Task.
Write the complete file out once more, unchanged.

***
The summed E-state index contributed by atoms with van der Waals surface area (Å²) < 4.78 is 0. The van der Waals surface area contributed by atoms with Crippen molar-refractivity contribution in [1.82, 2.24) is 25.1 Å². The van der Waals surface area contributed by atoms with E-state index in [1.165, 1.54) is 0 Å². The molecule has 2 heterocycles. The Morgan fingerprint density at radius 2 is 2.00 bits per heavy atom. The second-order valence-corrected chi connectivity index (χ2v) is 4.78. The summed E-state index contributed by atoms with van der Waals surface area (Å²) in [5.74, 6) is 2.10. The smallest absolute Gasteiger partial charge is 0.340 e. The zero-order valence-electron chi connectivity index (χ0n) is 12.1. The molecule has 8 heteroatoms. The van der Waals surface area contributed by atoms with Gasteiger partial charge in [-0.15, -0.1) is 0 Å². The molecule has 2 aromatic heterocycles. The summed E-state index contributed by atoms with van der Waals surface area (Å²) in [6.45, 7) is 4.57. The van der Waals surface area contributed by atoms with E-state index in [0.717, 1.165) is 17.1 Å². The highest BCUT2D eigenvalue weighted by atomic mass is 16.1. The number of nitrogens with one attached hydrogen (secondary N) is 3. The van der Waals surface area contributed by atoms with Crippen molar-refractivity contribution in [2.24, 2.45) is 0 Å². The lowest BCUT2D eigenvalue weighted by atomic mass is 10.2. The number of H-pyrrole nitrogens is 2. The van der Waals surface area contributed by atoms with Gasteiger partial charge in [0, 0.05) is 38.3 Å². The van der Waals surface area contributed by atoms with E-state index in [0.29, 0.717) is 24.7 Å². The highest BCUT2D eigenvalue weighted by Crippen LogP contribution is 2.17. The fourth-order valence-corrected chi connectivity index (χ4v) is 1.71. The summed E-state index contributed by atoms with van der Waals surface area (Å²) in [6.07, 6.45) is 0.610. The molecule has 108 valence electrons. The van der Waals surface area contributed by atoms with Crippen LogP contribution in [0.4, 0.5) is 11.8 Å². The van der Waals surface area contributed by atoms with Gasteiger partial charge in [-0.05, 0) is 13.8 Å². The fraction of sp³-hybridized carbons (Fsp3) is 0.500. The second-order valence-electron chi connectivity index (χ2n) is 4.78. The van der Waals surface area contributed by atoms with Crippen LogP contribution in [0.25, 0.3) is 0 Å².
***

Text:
The summed E-state index contributed by atoms with van der Waals surface area (Å²) < 4.78 is 0. The van der Waals surface area contributed by atoms with Crippen molar-refractivity contribution in [1.82, 2.24) is 25.1 Å². The van der Waals surface area contributed by atoms with E-state index in [1.165, 1.54) is 0 Å². The molecule has 2 heterocycles. The Morgan fingerprint density at radius 2 is 2.00 bits per heavy atom. The second-order valence-corrected chi connectivity index (χ2v) is 4.78. The summed E-state index contributed by atoms with van der Waals surface area (Å²) in [5.74, 6) is 2.10. The smallest absolute Gasteiger partial charge is 0.340 e. The zero-order valence-electron chi connectivity index (χ0n) is 12.1. The molecule has 8 heteroatoms. The van der Waals surface area contributed by atoms with Gasteiger partial charge in [-0.15, -0.1) is 0 Å². The molecule has 2 aromatic heterocycles. The summed E-state index contributed by atoms with van der Waals surface area (Å²) in [6.45, 7) is 4.57. The van der Waals surface area contributed by atoms with E-state index in [0.717, 1.165) is 17.1 Å². The highest BCUT2D eigenvalue weighted by atomic mass is 16.1. The number of nitrogens with one attached hydrogen (secondary N) is 3. The van der Waals surface area contributed by atoms with Crippen molar-refractivity contribution in [2.24, 2.45) is 0 Å². The lowest BCUT2D eigenvalue weighted by atomic mass is 10.2. The number of H-pyrrole nitrogens is 2. The van der Waals surface area contributed by atoms with Gasteiger partial charge in [0, 0.05) is 38.3 Å². The van der Waals surface area contributed by atoms with E-state index in [0.29, 0.717) is 24.7 Å². The highest BCUT2D eigenvalue weighted by Crippen LogP contribution is 2.17. The fourth-order valence-corrected chi connectivity index (χ4v) is 1.71. The summed E-state index contributed by atoms with van der Waals surface area (Å²) in [6.07, 6.45) is 0.610. The molecule has 108 valence electrons. The van der Waals surface area contributed by atoms with Crippen LogP contribution in [0.4, 0.5) is 11.8 Å². The van der Waals surface area contributed by atoms with Gasteiger partial charge in [-0.05, 0) is 13.8 Å². The fraction of sp³-hybridized carbons (Fsp3) is 0.500. The second-order valence-electron chi connectivity index (χ2n) is 4.78. The van der Waals surface area contributed by atoms with Crippen LogP contribution in [0.25, 0.3) is 0 Å².